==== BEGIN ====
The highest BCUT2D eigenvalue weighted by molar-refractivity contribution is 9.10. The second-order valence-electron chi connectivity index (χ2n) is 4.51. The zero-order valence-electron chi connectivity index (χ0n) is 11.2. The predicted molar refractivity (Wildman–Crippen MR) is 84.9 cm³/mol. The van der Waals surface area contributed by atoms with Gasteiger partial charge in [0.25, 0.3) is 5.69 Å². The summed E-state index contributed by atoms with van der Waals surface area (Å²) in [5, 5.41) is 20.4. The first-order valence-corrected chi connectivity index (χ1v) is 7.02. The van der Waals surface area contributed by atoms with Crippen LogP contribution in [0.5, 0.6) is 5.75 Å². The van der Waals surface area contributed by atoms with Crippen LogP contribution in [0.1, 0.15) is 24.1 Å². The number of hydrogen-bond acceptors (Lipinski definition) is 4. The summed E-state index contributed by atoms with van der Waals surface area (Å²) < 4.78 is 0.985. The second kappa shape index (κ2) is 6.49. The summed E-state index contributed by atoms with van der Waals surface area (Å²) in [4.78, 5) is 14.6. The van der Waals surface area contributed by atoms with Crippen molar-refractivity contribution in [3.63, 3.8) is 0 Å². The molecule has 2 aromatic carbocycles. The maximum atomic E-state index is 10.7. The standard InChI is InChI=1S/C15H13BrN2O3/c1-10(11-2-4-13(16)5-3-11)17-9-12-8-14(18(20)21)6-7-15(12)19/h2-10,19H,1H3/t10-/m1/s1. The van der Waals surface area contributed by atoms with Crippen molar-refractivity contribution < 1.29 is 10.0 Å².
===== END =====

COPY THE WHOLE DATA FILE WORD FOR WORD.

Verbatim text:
The highest BCUT2D eigenvalue weighted by molar-refractivity contribution is 9.10. The second-order valence-electron chi connectivity index (χ2n) is 4.51. The zero-order valence-electron chi connectivity index (χ0n) is 11.2. The predicted molar refractivity (Wildman–Crippen MR) is 84.9 cm³/mol. The van der Waals surface area contributed by atoms with Gasteiger partial charge in [0.25, 0.3) is 5.69 Å². The summed E-state index contributed by atoms with van der Waals surface area (Å²) in [5, 5.41) is 20.4. The first-order valence-corrected chi connectivity index (χ1v) is 7.02. The van der Waals surface area contributed by atoms with Crippen LogP contribution in [0.5, 0.6) is 5.75 Å². The van der Waals surface area contributed by atoms with Crippen LogP contribution in [0.1, 0.15) is 24.1 Å². The number of hydrogen-bond acceptors (Lipinski definition) is 4. The summed E-state index contributed by atoms with van der Waals surface area (Å²) < 4.78 is 0.985. The second kappa shape index (κ2) is 6.49. The summed E-state index contributed by atoms with van der Waals surface area (Å²) in [4.78, 5) is 14.6. The van der Waals surface area contributed by atoms with Crippen molar-refractivity contribution in [3.63, 3.8) is 0 Å². The molecule has 2 aromatic carbocycles. The maximum atomic E-state index is 10.7. The standard InChI is InChI=1S/C15H13BrN2O3/c1-10(11-2-4-13(16)5-3-11)17-9-12-8-14(18(20)21)6-7-15(12)19/h2-10,19H,1H3/t10-/m1/s1. The van der Waals surface area contributed by atoms with Crippen molar-refractivity contribution < 1.29 is 10.0 Å².